Most of the festival’s artworks are displayed at a single location. But artist Kendall Yan’s creation Quarantine is a bit different — with several locations across Chinatown. 

The drag performer — whose stage name is Maiden China and who has family ties to Chinatown — turned one of his Instagram self-portraits into a poster and put it up at multiple locations across the neighbourhood.

“It’s very pleasing for my ego,” Yan said about seeing his face all over Chinatown.

The project began after he uploaded 41 portraits to the photo-sharing platform while stuck at home during the height of the pandemic, one photo per day. 

But what came after was an unpleasant experience.

Yan initially wanted to display all 41 of his self-portraits on a storefront. He approached three businesses near his studio, but said the responses were disappointing.

“People are very hesitant to give space that’s very visible, in the fear that someone is going to vandalize their business,” he said.

“That is a very homophobic thing in and of itself.”

Wong faced similar resistance when he dispatched volunteers asking business associations and community service organizations to put “Pride in Chinatown” stickers on their doorways and windows. 

“It’s been an interesting way to see that kind of embracing or resistance to being queer out loud and proud in Chinatown,” said Wong.

On Saturday, community organization Youth Collaborative for Chinatown had an anonymous artist present a floral installation at the Millennium Gate as a tribute to people of different races and sexualities. 

All the exhibits for Pride in Chinatown — except the artwork made of real flowers — will be displayed until Sept. 7. 

Comrade(ry) by David Ng at 525 Carrall Street. (Ben Nelms/CBC)

Never As It Seems by Diyan Achjadi at Carrall and Keefer. (Ben Nelms/CBC)

Fortune Diptych by Jay Cabalu at Fortune Sound club, 147 East Pender Street. (Ben Nelms/CBC)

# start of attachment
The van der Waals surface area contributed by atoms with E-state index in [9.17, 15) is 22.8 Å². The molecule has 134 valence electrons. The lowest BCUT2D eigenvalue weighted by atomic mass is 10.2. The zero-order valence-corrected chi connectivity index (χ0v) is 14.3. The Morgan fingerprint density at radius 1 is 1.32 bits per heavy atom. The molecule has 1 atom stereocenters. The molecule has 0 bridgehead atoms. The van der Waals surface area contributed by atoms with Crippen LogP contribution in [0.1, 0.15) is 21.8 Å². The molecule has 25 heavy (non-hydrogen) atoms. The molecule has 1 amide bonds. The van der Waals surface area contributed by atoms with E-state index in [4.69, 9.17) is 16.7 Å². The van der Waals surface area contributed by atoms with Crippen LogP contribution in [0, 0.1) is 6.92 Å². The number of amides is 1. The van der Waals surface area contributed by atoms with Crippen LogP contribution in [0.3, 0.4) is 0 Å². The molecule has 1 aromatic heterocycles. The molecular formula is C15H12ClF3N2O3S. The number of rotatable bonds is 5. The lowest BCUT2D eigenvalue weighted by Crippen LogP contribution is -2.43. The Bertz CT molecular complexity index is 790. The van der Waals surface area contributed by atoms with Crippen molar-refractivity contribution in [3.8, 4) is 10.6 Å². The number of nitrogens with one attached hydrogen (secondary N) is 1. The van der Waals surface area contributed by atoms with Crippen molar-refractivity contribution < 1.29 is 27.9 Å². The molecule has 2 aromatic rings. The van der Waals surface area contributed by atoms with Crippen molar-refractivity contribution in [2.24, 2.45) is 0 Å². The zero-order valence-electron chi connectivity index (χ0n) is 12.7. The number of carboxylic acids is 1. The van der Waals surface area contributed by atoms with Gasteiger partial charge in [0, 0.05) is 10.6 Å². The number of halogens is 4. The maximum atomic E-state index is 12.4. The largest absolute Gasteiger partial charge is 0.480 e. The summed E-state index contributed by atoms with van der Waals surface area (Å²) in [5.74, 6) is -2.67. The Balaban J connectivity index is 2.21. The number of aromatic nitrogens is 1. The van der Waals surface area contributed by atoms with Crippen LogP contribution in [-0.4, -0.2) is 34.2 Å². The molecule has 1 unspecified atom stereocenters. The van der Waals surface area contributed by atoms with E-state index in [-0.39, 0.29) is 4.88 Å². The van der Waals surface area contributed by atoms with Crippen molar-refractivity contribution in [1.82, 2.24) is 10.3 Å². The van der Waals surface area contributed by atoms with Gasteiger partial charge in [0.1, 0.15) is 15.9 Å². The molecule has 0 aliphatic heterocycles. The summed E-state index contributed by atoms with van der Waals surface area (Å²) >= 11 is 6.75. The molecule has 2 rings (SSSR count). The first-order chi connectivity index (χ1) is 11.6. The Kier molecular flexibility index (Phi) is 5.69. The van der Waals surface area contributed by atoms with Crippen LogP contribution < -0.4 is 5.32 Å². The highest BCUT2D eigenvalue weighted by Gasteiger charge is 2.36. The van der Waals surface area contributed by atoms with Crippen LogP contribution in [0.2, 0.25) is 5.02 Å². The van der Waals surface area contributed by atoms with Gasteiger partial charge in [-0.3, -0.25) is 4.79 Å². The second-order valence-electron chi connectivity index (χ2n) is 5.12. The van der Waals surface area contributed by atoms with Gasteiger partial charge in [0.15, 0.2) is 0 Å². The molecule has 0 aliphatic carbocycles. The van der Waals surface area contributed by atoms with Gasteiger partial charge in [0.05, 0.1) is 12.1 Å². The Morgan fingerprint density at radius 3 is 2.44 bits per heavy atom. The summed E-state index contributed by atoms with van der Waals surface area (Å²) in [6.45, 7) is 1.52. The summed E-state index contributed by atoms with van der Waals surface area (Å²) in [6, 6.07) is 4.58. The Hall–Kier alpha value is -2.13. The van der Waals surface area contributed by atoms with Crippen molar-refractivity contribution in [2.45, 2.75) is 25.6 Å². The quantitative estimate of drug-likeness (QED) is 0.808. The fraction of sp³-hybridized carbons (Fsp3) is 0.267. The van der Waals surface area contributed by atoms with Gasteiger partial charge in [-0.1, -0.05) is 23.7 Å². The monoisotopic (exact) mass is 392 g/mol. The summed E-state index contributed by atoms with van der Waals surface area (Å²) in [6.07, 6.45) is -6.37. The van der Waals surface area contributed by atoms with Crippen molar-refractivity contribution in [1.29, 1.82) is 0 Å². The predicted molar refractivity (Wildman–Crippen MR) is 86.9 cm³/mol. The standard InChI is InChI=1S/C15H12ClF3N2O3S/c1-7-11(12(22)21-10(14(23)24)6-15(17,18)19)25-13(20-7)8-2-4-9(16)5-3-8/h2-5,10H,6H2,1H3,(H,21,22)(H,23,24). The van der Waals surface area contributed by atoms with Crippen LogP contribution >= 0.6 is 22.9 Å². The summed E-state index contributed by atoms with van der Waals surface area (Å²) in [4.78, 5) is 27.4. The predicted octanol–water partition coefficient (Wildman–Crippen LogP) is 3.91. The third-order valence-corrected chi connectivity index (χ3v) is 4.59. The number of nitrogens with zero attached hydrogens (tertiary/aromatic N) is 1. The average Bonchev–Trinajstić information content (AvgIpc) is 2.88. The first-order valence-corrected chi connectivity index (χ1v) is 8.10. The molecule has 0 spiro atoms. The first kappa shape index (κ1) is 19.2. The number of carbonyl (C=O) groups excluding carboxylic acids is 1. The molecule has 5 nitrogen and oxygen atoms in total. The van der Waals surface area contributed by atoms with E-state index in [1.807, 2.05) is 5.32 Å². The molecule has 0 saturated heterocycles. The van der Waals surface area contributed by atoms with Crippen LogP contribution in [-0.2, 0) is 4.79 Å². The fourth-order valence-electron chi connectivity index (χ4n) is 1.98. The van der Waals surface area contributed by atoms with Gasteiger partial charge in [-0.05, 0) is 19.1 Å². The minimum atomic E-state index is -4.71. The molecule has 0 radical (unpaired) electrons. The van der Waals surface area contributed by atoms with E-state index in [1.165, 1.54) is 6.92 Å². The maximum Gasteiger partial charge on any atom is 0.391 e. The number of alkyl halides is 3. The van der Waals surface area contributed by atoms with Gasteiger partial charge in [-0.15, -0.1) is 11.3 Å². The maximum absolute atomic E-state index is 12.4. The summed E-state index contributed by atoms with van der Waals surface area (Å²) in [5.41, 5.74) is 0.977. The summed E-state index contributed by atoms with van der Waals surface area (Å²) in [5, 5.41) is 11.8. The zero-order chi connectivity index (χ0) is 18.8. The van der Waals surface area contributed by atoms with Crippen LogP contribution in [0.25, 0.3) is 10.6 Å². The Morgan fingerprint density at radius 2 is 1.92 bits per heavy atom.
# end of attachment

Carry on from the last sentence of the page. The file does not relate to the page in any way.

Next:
Love is Love by Candie Tanaka at Propaganda Coffee, 209 East Pender Street. (Ben Nelms/CBC)

A Quotation by Susan Sontag by Ho Tam at Access Gallery, 222 East Georgia Street. (Ben Nelms/CBC)

Click the following link to listen to Paul Wong and Kendall Yan’s interview on The Early Edition:

Artistic Director and Curator for Pride in Chinatown Paul Wong and Kendall Yan, AKA Maiden China, speak with Stephen Quinn about the events around Pride in Chinatown. 9:43

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Solo exhibition “Pastel Stories” debuts at Quesnel Art Gallery – Quesnel Cariboo Observer



By Melanie Law

Special to the Observer

For Marcela Bodorikova, her first art gallery show is a celebration of texture and colour.

“Pastel Stories”, which opened August 6, 2020 at the Quesnel Art Gallery, is the culmination of a year of work. Bodorikova has brought together 50 artworks, all rendered in pastels.

“About a year ago I discovered pastels, and I completely fell in love with the texture and the colours and how vibrant they are,” said Bodorikova.

Her solo show is testament to that love. The images range in subject matter, from small landscapes to larger, close-up images of flowers or fruit; from colourful barnyard beasts to Bodorikova’s latest works, a series of self-portraits. But a common theme is Bodorikova’s exploration of the medium. “Because I just started [using pastels] a year ago, it’s all a learning process,” explained the artist.

Bodorikova, who moved to Canada from Slovakia in 2002, only began creating art in a serious way about five years ago. It was the gift of a colouring book that sparked her creativity.

RELATED: Sharing a love of nature at Quesnel Art Gallery

“Somebody got me a colouring book, and I thought, ‘This is cool, but also kind of boring to colour things. I’d rather create these pages,’” said Bodorikova. She began experimenting with an art form called Zentangle, in which the artist combines dots, lines, orbs, and other small shapes in an unplanned way on small pieces of paper. Bodorikova began to Zentangle on porcelain mugs, and she sold her creations in local shops, including Cariboo Keepsakes and Tiny Treats.